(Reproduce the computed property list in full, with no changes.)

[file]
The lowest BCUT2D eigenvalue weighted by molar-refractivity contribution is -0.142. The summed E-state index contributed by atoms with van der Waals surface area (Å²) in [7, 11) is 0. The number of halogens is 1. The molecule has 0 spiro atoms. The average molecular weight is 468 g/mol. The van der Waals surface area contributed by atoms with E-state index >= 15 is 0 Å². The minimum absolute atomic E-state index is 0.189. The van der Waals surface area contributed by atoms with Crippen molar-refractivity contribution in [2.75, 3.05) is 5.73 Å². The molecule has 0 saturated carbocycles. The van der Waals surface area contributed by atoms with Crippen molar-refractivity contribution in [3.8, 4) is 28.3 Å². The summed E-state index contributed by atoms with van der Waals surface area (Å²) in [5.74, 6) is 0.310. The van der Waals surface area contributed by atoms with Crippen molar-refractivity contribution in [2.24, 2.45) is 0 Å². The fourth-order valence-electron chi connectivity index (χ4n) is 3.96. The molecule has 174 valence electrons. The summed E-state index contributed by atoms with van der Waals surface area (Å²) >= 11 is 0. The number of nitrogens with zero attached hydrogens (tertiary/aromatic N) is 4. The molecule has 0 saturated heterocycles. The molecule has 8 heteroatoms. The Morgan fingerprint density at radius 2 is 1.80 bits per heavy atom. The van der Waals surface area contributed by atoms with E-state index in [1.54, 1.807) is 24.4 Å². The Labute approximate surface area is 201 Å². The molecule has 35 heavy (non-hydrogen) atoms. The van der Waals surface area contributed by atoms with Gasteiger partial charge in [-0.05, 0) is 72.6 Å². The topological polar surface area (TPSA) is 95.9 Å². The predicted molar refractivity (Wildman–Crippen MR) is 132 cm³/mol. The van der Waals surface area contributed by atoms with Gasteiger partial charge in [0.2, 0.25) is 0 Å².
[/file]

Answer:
The lowest BCUT2D eigenvalue weighted by molar-refractivity contribution is -0.142. The summed E-state index contributed by atoms with van der Waals surface area (Å²) in [7, 11) is 0. The number of halogens is 1. The molecule has 0 spiro atoms. The average molecular weight is 468 g/mol. The van der Waals surface area contributed by atoms with E-state index >= 15 is 0 Å². The minimum absolute atomic E-state index is 0.189. The van der Waals surface area contributed by atoms with Crippen molar-refractivity contribution in [2.75, 3.05) is 5.73 Å². The molecule has 0 saturated carbocycles. The van der Waals surface area contributed by atoms with Crippen molar-refractivity contribution in [3.8, 4) is 28.3 Å². The summed E-state index contributed by atoms with van der Waals surface area (Å²) in [5.74, 6) is 0.310. The van der Waals surface area contributed by atoms with Crippen molar-refractivity contribution in [2.24, 2.45) is 0 Å². The fourth-order valence-electron chi connectivity index (χ4n) is 3.96. The molecule has 174 valence electrons. The summed E-state index contributed by atoms with van der Waals surface area (Å²) >= 11 is 0. The number of nitrogens with zero attached hydrogens (tertiary/aromatic N) is 4. The molecule has 0 saturated heterocycles. The molecule has 8 heteroatoms. The Morgan fingerprint density at radius 2 is 1.80 bits per heavy atom. The van der Waals surface area contributed by atoms with E-state index in [1.54, 1.807) is 24.4 Å². The Labute approximate surface area is 201 Å². The molecule has 35 heavy (non-hydrogen) atoms. The van der Waals surface area contributed by atoms with Gasteiger partial charge in [-0.05, 0) is 72.6 Å². The topological polar surface area (TPSA) is 95.9 Å². The predicted molar refractivity (Wildman–Crippen MR) is 132 cm³/mol. The van der Waals surface area contributed by atoms with Gasteiger partial charge in [0.2, 0.25) is 0 Å².